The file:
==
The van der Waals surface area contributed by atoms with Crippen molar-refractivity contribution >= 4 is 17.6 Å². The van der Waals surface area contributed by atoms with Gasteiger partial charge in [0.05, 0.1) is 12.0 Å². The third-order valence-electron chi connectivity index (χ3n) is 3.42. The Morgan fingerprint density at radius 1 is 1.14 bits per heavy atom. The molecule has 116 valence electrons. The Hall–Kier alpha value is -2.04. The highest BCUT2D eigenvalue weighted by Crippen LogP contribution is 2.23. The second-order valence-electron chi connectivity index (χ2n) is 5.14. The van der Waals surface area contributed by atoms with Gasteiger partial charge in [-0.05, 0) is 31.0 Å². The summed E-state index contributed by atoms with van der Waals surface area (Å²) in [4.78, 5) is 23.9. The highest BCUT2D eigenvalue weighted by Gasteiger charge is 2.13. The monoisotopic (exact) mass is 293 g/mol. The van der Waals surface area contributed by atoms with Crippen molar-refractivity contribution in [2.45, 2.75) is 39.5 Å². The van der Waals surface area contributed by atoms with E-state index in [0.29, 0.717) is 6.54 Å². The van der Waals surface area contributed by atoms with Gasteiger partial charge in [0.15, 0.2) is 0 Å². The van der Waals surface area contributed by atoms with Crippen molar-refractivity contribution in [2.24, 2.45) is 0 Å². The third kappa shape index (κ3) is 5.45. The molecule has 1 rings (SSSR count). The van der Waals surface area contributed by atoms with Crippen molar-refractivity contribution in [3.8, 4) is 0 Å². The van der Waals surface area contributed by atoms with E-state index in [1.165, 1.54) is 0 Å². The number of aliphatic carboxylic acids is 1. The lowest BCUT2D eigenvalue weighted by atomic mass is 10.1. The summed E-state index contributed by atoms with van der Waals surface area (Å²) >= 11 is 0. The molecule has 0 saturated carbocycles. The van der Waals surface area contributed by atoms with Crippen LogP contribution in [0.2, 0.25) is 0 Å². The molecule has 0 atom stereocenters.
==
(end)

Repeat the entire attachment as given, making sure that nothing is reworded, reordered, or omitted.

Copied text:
The van der Waals surface area contributed by atoms with Crippen molar-refractivity contribution >= 4 is 17.6 Å². The van der Waals surface area contributed by atoms with Gasteiger partial charge in [0.05, 0.1) is 12.0 Å². The third-order valence-electron chi connectivity index (χ3n) is 3.42. The Morgan fingerprint density at radius 1 is 1.14 bits per heavy atom. The molecule has 116 valence electrons. The Hall–Kier alpha value is -2.04. The highest BCUT2D eigenvalue weighted by Crippen LogP contribution is 2.23. The second-order valence-electron chi connectivity index (χ2n) is 5.14. The van der Waals surface area contributed by atoms with Gasteiger partial charge in [-0.05, 0) is 31.0 Å². The summed E-state index contributed by atoms with van der Waals surface area (Å²) in [4.78, 5) is 23.9. The highest BCUT2D eigenvalue weighted by Gasteiger charge is 2.13. The monoisotopic (exact) mass is 293 g/mol. The van der Waals surface area contributed by atoms with Crippen molar-refractivity contribution in [2.45, 2.75) is 39.5 Å². The van der Waals surface area contributed by atoms with E-state index in [0.29, 0.717) is 6.54 Å². The van der Waals surface area contributed by atoms with Gasteiger partial charge in [0.15, 0.2) is 0 Å². The van der Waals surface area contributed by atoms with Crippen molar-refractivity contribution in [2.24, 2.45) is 0 Å². The third kappa shape index (κ3) is 5.45. The molecule has 1 rings (SSSR count). The van der Waals surface area contributed by atoms with Crippen molar-refractivity contribution in [3.8, 4) is 0 Å². The van der Waals surface area contributed by atoms with E-state index in [1.165, 1.54) is 0 Å². The number of aliphatic carboxylic acids is 1. The lowest BCUT2D eigenvalue weighted by atomic mass is 10.1. The summed E-state index contributed by atoms with van der Waals surface area (Å²) >= 11 is 0. The molecule has 0 saturated carbocycles. The van der Waals surface area contributed by atoms with Crippen LogP contribution in [0.2, 0.25) is 0 Å². The molecule has 0 atom stereocenters.